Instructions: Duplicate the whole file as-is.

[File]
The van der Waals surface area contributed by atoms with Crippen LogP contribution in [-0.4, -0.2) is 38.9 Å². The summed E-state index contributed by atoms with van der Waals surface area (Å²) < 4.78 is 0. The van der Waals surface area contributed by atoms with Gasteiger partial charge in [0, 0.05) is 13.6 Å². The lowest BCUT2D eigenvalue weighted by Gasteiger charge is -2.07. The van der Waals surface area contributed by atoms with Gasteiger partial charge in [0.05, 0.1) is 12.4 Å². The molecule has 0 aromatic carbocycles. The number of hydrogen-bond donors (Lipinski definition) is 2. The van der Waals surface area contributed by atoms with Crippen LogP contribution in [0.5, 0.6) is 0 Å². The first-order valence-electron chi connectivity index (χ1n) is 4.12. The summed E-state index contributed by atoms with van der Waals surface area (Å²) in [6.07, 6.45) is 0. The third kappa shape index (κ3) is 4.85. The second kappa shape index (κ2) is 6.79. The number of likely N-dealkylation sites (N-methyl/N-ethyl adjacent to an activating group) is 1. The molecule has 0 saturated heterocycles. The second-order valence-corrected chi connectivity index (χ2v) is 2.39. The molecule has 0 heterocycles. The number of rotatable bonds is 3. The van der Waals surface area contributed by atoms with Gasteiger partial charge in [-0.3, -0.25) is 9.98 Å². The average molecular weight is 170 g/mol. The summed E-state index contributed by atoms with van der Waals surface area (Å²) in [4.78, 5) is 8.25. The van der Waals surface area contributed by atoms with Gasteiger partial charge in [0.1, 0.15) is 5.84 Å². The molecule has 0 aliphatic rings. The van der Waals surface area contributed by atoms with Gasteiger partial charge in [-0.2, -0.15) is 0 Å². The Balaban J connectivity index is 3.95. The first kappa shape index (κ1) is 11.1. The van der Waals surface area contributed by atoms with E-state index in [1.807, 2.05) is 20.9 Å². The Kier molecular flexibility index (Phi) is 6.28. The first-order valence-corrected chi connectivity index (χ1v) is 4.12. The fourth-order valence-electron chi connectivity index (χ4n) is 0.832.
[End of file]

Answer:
The van der Waals surface area contributed by atoms with Crippen LogP contribution in [-0.4, -0.2) is 38.9 Å². The summed E-state index contributed by atoms with van der Waals surface area (Å²) < 4.78 is 0. The van der Waals surface area contributed by atoms with Gasteiger partial charge in [0, 0.05) is 13.6 Å². The lowest BCUT2D eigenvalue weighted by Gasteiger charge is -2.07. The van der Waals surface area contributed by atoms with Gasteiger partial charge in [0.05, 0.1) is 12.4 Å². The molecule has 0 aromatic carbocycles. The number of hydrogen-bond donors (Lipinski definition) is 2. The van der Waals surface area contributed by atoms with Crippen LogP contribution in [0.5, 0.6) is 0 Å². The first-order valence-electron chi connectivity index (χ1n) is 4.12. The summed E-state index contributed by atoms with van der Waals surface area (Å²) in [6.07, 6.45) is 0. The third kappa shape index (κ3) is 4.85. The second kappa shape index (κ2) is 6.79. The number of likely N-dealkylation sites (N-methyl/N-ethyl adjacent to an activating group) is 1. The molecule has 0 saturated heterocycles. The second-order valence-corrected chi connectivity index (χ2v) is 2.39. The molecule has 0 heterocycles. The number of rotatable bonds is 3. The van der Waals surface area contributed by atoms with Gasteiger partial charge in [-0.3, -0.25) is 9.98 Å². The average molecular weight is 170 g/mol. The summed E-state index contributed by atoms with van der Waals surface area (Å²) in [4.78, 5) is 8.25. The van der Waals surface area contributed by atoms with Gasteiger partial charge in [0.1, 0.15) is 5.84 Å². The molecule has 0 aliphatic rings. The van der Waals surface area contributed by atoms with Gasteiger partial charge in [-0.2, -0.15) is 0 Å². The Balaban J connectivity index is 3.95. The first kappa shape index (κ1) is 11.1. The van der Waals surface area contributed by atoms with E-state index in [1.807, 2.05) is 20.9 Å². The Kier molecular flexibility index (Phi) is 6.28. The first-order valence-corrected chi connectivity index (χ1v) is 4.12. The fourth-order valence-electron chi connectivity index (χ4n) is 0.832.